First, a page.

Untitled, 2019 by French artist Laurent Grasso, made from bronze and glass, is on display at the Musée Zadkine in Paris for the Nuit Blanche October 2020. Photo Claire Dorn, courtesy of the artist and Perrotin
Untitled, 2019 by French artist Laurent Grasso, made from bronze and glass, is on display at the Musée Zadkine in Paris for the Nuit Blanche October 2020. Photo Claire Dorn, courtesy of the artist and Perrotin © Laurent Grasso, ADAGP Paris, 2020

“At the musée Zadkine, I wanted to show how a child is faced with an obscure, troubled world, which is more and more difficult to understand,” Grasso tells RFI, saying he took inspiration from his son to make the sculptures.

“Children are the first victims of this situation, the changes they face are brutal.”

The eye of Panoptes is featured in several of the works, a recurring motive.

Panoptes, made from yellow marble by French artist Laurent Grasso, 2019 is on display at the Musée Zadkine in Paris for Nuit Blanche art festival, October 2020. Photo Claire Dorn, courtesy of the artist and Perrotin © Laurent Grasso ADAGP Paris, 2020
Panoptes, made from yellow marble by French artist Laurent Grasso, 2019 is on display at the Musée Zadkine in Paris for Nuit Blanche art festival, October 2020. Photo Claire Dorn, courtesy of the artist and Perrotin © Laurent Grasso ADAGP Paris, 2020 © Laurent Grasso, ADAGP Paris, 2020

"In this installation, I’ve included my film OttO, shot in sacred aboriginal sites, looking at their ritual of walkabout, whereby young boys are sent off by themselves into the desert, to discover the signs of the ancestors in the landscape."

"Panoptes invites us to reveal the vanity of our desire to control everything, and the necessity to change the way we see the world," concurs Brun.

Still image from  'OttO', by French artist Laurent Grasso, 2018, HD Video, 21’26’’, on display as part of La Nuit Blanche, 2020, at the Musée Zadkine, Paris.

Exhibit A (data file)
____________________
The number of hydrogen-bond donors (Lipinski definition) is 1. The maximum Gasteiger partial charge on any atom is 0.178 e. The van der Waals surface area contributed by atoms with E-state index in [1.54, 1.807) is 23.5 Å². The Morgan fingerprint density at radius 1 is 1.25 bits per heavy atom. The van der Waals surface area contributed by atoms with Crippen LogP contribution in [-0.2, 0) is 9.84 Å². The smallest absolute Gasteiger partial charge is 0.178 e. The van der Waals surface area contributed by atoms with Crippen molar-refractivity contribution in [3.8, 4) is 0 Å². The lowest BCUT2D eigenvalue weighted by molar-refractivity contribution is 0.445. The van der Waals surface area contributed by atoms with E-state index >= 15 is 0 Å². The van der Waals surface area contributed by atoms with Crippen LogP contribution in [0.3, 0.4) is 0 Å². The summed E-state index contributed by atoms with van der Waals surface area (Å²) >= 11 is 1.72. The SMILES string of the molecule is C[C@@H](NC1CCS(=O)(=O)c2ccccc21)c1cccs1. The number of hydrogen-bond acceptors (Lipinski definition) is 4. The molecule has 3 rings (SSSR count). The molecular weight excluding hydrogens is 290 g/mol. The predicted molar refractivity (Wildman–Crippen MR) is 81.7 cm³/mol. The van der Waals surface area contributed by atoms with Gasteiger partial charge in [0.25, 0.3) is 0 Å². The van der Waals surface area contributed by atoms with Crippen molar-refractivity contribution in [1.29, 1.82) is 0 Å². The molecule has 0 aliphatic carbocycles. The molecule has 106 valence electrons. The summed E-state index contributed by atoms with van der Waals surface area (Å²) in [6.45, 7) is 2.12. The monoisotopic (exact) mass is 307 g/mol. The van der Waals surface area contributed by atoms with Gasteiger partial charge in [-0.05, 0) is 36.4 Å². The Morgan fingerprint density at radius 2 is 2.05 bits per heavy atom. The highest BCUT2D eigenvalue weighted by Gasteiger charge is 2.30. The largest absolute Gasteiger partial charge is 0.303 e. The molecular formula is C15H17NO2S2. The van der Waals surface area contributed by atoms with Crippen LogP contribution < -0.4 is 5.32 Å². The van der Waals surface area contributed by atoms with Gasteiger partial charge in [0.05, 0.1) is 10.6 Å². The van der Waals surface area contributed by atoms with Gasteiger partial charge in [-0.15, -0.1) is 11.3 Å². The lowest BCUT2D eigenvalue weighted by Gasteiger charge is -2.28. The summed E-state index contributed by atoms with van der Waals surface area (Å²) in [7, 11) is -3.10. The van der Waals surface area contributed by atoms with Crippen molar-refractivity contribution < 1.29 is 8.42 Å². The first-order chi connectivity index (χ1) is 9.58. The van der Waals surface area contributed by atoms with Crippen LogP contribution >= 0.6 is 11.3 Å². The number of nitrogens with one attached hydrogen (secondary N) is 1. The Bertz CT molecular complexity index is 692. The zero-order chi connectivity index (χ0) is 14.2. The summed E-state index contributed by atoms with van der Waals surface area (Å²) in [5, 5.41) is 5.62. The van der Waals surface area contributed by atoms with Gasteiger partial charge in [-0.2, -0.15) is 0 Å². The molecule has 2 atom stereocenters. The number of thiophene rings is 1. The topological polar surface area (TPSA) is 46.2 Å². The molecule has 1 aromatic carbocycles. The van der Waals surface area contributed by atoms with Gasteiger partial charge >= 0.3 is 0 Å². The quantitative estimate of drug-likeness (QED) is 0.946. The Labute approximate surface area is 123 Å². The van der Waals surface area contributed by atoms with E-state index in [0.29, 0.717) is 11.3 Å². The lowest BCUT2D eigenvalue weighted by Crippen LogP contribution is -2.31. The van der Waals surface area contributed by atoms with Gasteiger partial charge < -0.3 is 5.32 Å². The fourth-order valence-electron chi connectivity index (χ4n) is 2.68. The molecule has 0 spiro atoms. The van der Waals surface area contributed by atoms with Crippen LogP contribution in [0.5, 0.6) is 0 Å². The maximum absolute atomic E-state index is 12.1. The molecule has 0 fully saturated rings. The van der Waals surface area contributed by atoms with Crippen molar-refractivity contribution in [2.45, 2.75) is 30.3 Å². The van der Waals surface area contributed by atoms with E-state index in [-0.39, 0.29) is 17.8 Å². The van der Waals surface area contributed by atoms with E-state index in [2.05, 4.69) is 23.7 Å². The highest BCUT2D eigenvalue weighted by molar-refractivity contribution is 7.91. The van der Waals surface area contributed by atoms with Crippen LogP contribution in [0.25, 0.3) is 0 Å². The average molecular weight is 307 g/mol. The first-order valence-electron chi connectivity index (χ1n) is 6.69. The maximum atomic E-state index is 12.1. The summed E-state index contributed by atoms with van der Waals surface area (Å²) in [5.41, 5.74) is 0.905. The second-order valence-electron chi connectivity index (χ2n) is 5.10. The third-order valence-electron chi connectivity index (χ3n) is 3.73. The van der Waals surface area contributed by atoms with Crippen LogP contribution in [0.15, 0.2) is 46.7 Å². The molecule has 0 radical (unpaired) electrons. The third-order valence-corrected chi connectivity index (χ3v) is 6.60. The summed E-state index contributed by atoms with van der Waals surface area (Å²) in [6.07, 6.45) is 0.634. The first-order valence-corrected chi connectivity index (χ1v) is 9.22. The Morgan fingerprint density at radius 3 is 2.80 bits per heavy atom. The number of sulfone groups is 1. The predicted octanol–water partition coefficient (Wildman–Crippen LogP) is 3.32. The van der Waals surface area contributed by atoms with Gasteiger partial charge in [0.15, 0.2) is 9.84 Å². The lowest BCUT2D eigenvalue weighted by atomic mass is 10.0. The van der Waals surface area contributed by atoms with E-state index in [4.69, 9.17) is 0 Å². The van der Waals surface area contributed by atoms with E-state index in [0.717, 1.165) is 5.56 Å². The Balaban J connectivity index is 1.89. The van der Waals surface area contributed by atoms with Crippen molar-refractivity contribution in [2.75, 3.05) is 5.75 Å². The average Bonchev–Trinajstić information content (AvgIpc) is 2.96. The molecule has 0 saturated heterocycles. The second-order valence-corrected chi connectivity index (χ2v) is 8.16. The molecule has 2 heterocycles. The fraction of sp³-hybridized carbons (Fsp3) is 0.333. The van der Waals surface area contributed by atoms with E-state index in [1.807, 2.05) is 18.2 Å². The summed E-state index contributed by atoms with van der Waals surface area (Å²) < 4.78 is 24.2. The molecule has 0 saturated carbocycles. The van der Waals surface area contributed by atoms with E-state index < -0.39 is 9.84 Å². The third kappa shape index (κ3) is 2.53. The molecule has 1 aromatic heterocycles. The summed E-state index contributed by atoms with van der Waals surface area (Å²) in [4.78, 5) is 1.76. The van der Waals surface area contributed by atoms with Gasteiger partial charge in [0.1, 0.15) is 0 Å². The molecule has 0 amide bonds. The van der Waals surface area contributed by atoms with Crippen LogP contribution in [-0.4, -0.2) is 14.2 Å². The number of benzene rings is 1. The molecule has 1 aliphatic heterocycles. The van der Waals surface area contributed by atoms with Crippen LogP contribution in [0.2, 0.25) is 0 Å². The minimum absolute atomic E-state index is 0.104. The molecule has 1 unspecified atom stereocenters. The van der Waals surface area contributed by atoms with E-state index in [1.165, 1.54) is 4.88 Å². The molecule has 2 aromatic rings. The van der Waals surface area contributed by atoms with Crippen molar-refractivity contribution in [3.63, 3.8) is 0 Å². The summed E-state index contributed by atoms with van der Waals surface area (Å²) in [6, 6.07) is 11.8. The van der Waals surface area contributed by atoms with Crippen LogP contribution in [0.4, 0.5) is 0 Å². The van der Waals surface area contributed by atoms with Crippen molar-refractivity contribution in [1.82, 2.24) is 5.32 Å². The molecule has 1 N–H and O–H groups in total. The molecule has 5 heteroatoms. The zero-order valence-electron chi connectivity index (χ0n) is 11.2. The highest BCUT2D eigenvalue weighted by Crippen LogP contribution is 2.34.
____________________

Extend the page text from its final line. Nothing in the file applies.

Courtesy of the artist, Sean Kelly and Perrotin
Still image from 'OttO', by French artist Laurent Grasso, 2018, HD Video, 21’26’’, on display as part of La Nuit Blanche, 2020, at the Musée Zadkine, Paris. Courtesy of the artist, Sean Kelly and Perrotin © Laurent Grasso / ADAGP Paris, 2020

"Allowing the Nuit Blanche to go ahead for artists is a sign of support which is very valuable," says Grasso, stressing that the Covid period was extremely difficult for artists, deprived of contact with the public, gallery spaces closed and not being able to travel to show their works.

"Artists take risks all the time, and their works have a function. It’s important that the public understand how we work, and the difficulties we face."

An invitation to stop, look and listen. To observe the world through the eyes of a child, questioning one's surroundings. Hopefully, with a degree of wonder and surprise – the key words of La Nuit Blanche.

Poster for Paris's Nuit Blanche, October 2020, based on a sculpture installation by artist Maxime Rossi
Poster for Paris's Nuit Blanche, October 2020, based on a sculpture installation by artist Maxime Rossi © Maxime Rossi / Ville de Paris

In addition to Nuit Blanche, Saturday 3 October, Grasso's works can also been seen during gallery opening hours until 18 October.